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The Surprising Link Between Marriage and Heart Health

Oct 09, 2017
TIME Health
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People in marriages that steadily get sweeter have lower cholesterol and healthier weight than marriages that stay the same, according to a new 16-year study. But both were preferable to marriages that got worse: couples in them were more likely to develop high blood pressure later in life.

The study, published in the Journal of Epidemiology & Community Health, isn’t the first to suggest a link between marital quality and heart health. But most research has only looked at relationship satisfaction at one point in time, which makes it tough to determine whether marriage really has a protective effect on health, or if healthier people simply tend to be in happier marriages.

The new research measured marital ups and downs over the years to see if they went along with changes in heart health. To do so, researchers analyzed data from a long-running study of parents and children in Britain, in which fathers were surveyed about their marriage quality when their children were about 3, and again at about age 9.

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More than 2,000 people completed the survey once at the start of the study and again six years later, and 620 completed a follow-up analysis about a decade after the study's start. At that time, the men had their blood pressure, resting heart rate, body mass index (BMI), cholesterol and fasting glucose levels measured, all of which indicate heart-disease risk factors.

Interestingly, there was very little difference in cardiovascular risk profiles between men who had consistently good relationships and those who had consistently bad ones during the study. But after adjusting for several influencing factors, including age, education, height and household income, the researchers noticed small but distinct patterns for men whose marriages had either improved or deteriorated during that time.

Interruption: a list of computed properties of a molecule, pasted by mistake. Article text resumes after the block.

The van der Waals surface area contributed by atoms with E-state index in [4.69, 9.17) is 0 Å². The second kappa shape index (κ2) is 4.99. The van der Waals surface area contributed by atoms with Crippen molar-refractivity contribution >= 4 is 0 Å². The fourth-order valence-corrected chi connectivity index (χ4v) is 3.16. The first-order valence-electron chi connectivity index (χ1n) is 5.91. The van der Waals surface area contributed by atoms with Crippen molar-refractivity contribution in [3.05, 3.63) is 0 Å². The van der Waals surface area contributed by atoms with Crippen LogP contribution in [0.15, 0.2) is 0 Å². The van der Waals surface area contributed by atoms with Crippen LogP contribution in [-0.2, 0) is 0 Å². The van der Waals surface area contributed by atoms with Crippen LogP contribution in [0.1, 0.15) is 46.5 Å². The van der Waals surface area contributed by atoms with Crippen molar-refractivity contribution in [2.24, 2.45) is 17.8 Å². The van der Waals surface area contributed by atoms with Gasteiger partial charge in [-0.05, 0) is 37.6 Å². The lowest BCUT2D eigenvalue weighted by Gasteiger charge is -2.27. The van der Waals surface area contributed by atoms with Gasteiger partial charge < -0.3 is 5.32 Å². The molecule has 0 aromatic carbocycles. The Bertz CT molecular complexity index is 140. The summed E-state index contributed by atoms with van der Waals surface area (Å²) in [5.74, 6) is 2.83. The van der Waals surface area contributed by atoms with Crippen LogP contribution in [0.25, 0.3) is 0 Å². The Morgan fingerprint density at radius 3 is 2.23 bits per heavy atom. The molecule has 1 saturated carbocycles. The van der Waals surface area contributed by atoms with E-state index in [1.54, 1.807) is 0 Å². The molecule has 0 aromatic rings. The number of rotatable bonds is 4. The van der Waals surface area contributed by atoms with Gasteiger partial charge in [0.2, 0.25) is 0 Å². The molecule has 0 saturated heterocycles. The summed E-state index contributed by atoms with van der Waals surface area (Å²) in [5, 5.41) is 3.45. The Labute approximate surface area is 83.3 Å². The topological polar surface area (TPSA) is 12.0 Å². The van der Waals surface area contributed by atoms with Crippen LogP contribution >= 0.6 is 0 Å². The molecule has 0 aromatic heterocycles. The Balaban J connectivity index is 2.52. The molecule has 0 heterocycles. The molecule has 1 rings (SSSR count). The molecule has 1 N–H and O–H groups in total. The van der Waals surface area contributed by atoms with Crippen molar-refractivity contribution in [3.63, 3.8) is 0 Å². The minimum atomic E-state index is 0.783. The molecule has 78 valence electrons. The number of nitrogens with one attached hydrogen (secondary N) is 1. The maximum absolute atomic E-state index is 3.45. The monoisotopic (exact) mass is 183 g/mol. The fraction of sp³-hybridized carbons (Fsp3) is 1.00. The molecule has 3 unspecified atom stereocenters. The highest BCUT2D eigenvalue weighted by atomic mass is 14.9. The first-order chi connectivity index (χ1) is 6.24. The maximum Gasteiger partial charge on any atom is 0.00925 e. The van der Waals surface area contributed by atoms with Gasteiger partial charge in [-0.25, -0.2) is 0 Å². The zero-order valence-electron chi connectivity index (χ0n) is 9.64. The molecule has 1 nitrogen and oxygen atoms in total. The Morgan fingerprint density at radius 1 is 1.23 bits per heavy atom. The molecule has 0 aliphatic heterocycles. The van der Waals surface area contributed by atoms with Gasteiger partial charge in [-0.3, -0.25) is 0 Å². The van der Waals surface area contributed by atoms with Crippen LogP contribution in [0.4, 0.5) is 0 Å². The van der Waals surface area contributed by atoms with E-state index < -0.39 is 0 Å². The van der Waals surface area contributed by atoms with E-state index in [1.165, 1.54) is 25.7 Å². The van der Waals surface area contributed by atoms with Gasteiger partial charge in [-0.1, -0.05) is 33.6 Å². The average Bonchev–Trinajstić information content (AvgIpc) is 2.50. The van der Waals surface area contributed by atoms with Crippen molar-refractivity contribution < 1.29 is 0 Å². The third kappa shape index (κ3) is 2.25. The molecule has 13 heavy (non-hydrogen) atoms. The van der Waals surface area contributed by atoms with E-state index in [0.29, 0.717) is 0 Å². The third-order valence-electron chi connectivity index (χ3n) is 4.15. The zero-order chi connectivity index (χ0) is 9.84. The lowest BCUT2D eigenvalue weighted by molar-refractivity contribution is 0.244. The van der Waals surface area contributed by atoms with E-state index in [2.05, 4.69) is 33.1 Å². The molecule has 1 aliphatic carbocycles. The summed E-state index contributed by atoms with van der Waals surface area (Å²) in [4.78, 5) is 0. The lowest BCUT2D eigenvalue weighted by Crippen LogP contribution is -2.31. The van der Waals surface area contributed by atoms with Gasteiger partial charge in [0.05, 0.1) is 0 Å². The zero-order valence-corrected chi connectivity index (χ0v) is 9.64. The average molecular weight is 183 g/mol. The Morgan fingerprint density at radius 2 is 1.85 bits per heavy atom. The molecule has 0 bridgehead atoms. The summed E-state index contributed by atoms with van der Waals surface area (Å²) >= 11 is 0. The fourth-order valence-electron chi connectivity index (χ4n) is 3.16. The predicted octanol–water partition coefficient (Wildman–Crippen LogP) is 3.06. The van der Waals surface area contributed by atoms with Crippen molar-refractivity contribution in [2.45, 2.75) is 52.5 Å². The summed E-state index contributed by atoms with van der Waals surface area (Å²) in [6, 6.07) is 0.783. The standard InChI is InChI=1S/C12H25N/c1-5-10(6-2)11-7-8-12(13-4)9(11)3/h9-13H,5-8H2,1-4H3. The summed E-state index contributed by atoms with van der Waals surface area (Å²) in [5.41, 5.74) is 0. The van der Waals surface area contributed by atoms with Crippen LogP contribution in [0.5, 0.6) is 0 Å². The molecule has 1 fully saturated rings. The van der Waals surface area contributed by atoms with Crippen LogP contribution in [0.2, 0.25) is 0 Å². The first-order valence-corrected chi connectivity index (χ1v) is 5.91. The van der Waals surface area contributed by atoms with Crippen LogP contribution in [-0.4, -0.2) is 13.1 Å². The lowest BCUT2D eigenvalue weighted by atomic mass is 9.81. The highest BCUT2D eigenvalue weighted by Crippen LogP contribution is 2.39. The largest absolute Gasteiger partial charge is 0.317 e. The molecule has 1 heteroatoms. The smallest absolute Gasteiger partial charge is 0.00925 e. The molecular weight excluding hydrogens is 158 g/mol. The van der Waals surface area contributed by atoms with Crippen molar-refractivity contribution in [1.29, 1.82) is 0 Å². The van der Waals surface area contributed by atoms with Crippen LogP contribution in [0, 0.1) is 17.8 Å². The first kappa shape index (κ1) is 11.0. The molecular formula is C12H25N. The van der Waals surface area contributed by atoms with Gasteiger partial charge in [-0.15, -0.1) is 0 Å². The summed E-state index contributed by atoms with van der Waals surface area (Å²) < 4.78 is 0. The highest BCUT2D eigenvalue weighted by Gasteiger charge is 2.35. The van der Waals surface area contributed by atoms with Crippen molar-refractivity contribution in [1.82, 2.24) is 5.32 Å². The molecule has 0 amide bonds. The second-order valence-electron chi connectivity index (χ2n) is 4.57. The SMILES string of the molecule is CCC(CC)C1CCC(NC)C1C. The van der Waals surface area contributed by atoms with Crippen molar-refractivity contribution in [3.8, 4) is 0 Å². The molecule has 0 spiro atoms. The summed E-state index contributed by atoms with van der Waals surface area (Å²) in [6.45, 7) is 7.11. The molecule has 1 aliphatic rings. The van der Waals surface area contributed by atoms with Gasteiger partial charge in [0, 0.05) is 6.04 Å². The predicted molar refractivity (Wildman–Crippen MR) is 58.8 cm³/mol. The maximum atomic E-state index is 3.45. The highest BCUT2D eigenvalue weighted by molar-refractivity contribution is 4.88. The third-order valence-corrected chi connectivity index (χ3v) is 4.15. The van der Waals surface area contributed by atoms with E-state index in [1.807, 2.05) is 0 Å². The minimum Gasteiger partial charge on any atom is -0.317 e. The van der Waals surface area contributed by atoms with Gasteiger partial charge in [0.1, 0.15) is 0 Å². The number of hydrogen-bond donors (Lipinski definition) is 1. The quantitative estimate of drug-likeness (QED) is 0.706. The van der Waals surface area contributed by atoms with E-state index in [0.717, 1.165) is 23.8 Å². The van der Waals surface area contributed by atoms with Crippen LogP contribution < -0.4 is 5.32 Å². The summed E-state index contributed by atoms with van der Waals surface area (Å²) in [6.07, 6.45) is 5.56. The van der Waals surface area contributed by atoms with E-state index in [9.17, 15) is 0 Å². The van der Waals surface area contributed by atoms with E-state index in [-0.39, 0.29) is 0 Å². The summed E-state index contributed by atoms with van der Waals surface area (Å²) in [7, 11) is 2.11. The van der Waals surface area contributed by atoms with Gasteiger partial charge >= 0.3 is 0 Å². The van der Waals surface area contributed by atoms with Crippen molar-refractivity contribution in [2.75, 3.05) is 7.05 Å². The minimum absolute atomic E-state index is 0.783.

Men who said their marriage got better over the years had lower LDL—or “bad”—cholesterol and healthier weights (about 1 BMI unit less) at the end of the study, compared to those whose relationship satisfaction was consistently good for those years.

Meanwhile, those whose relationships got worse ended up with blood pressure an average of 2.74 points higher than those with consistently good marriages.

The researchers write in the paper that it makes sense that changes in marital quality could trigger these types of changes in cardiovascular health, and that they may not become obvious until after a “latency period” of several years.

MORE: Random Acts of Kindness Make Marriages Happier

The fact that people in consistently good marriages fared no better than those in bad ones is contradictory to other research, but the researchers say their data about marital quality over time may paint a more complete picture. People in unchanging relationships may become habituated to their circumstances, the authors hypothesize, which may keep them from benefiting as much as those whose relationships steadily improve.

The study, however, can't draw cause-and-effect conclusions. The authors point out that a large number of people dropped out before the final measurements were taken and that those who remained were more likely to report better marriage quality and fewer health and financial problems.

Because the people in the study are still relatively young, it’s also unclear whether more risk factors will actually lead to more heart disease. The researchers also don’t know if their findings would apply to women—but in the paper, they refer to a 2014 study in which worsening relationships were linked to worsening cardiovascular health more strongly for wives than for husbands. (Men “may be less likely to internalize a poor relationship than women,” the authors of that study speculated.)

There are still a lot of unknowns about the link between marital quality and heart health. But in their paper, the authors raise the possibility that working to improve the former may help improve the latter. “Further research needs to determine if effective marriage counseling, or when appropriate, abandoning a deteriorating relationship, has longer term physical health benefits over and above psychological well-being,” they write.

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